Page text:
Plainview, NY (PRWEB) July 14, 2011
Not so long ago, people ignored their chronic stomach aches, blaming a poor diet or stress for their discomfort. But in recent years, doctors have found that gastritis and peptic ulcers are often related to the presence of Helicobacter pylori (or H. pylori), a type of bacteria found in as many as two-thirds of the people in the world, says Olga Falkowski, MD, a board-certified pathologist and associate medical director of Acupath Laboratories, Inc., a national medical laboratory that specializes in gastrointestinal pathology. This discovery was so important, in fact, that the scientists who made it were awarded the Nobel Prize.
In recent months, researchers have made other important discoveries, she says, finding a link between H. pylori and Parkinson’s disease and identifying the mechanism by which H. pylori seems to flip the cancer switch in some people. Thus, the tests used to determine the cause of ulcers or gastritis may also help prevent these two diseases, by helping doctors to start treating the H. pylori infection right away.
Most H. pylori infections never cause symptoms, but when they do, the infected person may experience pain, bloating, and other problems. People with H. pylori infections are at increased risk for developing ulcers in the stomach and/or small intestine (gastric or duodenal ulcers), inflammation of the stomach lining (gastritis), and even stomach cancer (H. pylori is the only type of bacteria known to cause cancer).
The Best Tests
There are several tests used to detect an H. pylori infection. Depending on an individual’s unique situation, a doctor may order one of the following:
- A breath test. This can determine if the bacteria is present in the patient’s stomach (he or she is given a glass of clear liquid that contains carbon, which is absorbed into the bloodstream and lungs and then exhaled). The breath test can determine if you have an active H. pylori infection.
- A blood test. H. pylori bacteria creates serum antibodies—proteins created by the immune system in response to invading H. pylori bacteria—called IgG, IgM, or IgA, which can be detected in simple blood tests. If you have antibodies to H. pylori in your blood, it means you either are currently infected or have been infected in the past.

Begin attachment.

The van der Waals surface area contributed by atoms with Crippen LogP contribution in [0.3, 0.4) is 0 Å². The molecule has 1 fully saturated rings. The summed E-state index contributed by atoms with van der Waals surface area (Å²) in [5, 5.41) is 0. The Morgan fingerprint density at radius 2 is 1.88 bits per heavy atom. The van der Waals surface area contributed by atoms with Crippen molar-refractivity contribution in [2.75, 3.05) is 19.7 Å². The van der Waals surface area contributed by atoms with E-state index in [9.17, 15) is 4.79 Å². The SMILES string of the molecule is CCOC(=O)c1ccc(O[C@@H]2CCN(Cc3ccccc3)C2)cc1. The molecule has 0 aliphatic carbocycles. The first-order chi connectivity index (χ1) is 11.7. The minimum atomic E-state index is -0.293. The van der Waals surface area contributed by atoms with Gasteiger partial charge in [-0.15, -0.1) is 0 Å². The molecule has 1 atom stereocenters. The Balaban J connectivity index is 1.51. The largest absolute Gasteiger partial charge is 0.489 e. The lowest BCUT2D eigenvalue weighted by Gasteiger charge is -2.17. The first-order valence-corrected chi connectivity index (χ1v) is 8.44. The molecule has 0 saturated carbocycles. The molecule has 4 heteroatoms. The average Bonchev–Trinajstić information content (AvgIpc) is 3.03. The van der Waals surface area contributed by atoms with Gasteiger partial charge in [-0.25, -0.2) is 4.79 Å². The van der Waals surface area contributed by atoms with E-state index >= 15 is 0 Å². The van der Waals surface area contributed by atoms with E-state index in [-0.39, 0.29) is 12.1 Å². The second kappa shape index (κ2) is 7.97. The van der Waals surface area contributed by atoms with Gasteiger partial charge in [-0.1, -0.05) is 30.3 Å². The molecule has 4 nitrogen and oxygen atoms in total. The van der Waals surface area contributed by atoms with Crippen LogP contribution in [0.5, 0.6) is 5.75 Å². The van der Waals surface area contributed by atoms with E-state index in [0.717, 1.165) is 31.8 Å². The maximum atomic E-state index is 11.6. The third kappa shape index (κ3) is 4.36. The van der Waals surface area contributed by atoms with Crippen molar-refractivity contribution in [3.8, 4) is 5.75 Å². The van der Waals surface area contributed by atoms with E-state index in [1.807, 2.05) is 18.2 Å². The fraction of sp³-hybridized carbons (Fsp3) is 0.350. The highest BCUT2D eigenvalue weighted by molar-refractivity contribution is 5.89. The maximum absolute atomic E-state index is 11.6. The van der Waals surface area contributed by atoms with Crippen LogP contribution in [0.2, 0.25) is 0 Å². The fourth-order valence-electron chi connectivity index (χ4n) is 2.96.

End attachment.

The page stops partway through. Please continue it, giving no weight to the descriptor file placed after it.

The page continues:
- A stool test. This tests for H. pylori antigens (molecules that are present in H. pylori bacteria). This test is often done to help support the diagnosis of an H. pylori infection or to determine if treatment for an H. pylori infection was successful.
- A biopsy. Although it’s invasive (it requires a doctor to remove a small amount of tissue from the patient’s stomach and/or intestine), a biopsy is considered the gold standard of tests. In the lab, the samples can be evaluated in several ways to determine if they contain H. pylori.
“There are several theories as to why some people develop disease from H. pylori and others don’t.” Dr. Falkowski says. “Most likely, there are several factors involved, including the type or strain of H. pylori and the individual’s own characteristics—like his or her age and nutritional status,” she says. “Only about 10 percent of people with an H. pylori infection will develop ulcers or gastritis, and only about 1 percent will develop cancer.”
The new research into H. pylori’s relationship to cancer has found that strains of the bacteria that contain a protein called CagA are much more likely to cause inflammation and spur the abnormal cell division and growth of cells that lead to cancer, she explains. “The H. pylori bacteria seems to inject the CagA into the cells that line the stomach, where it disrupts normal cellular functions.”
In the Parkinson’s research, several studies have found that people with the disease were more likely to be infected with H. pylori—and that Parkinson's patients who were treated and cured of H. pylori infections did better than people who weren’t treated.
All of this shows that testing for H. pylori can be immensely valuable, Dr. Falkowski says. “We know that this bacteria plays an important role in the development of gastric cancer, and we’re learning more and more about the role they play in other diseases, such as Parkinson’s,” she says. “This understanding gives us a whole new way to prevent these diseases.”
Olga Falkowski, M.D. is board-certified in anatomic and clinical pathology by the American Board of Pathology, and serves as the Associate Medical Director and Director of Genetics at Acupath Laboratories, Inc. http://www.acupath.com
Acupath Laboratories, Inc. is a Plainview, New York, specialty medical lab engaged in cutting-edge diagnostics. http://www.acupath.com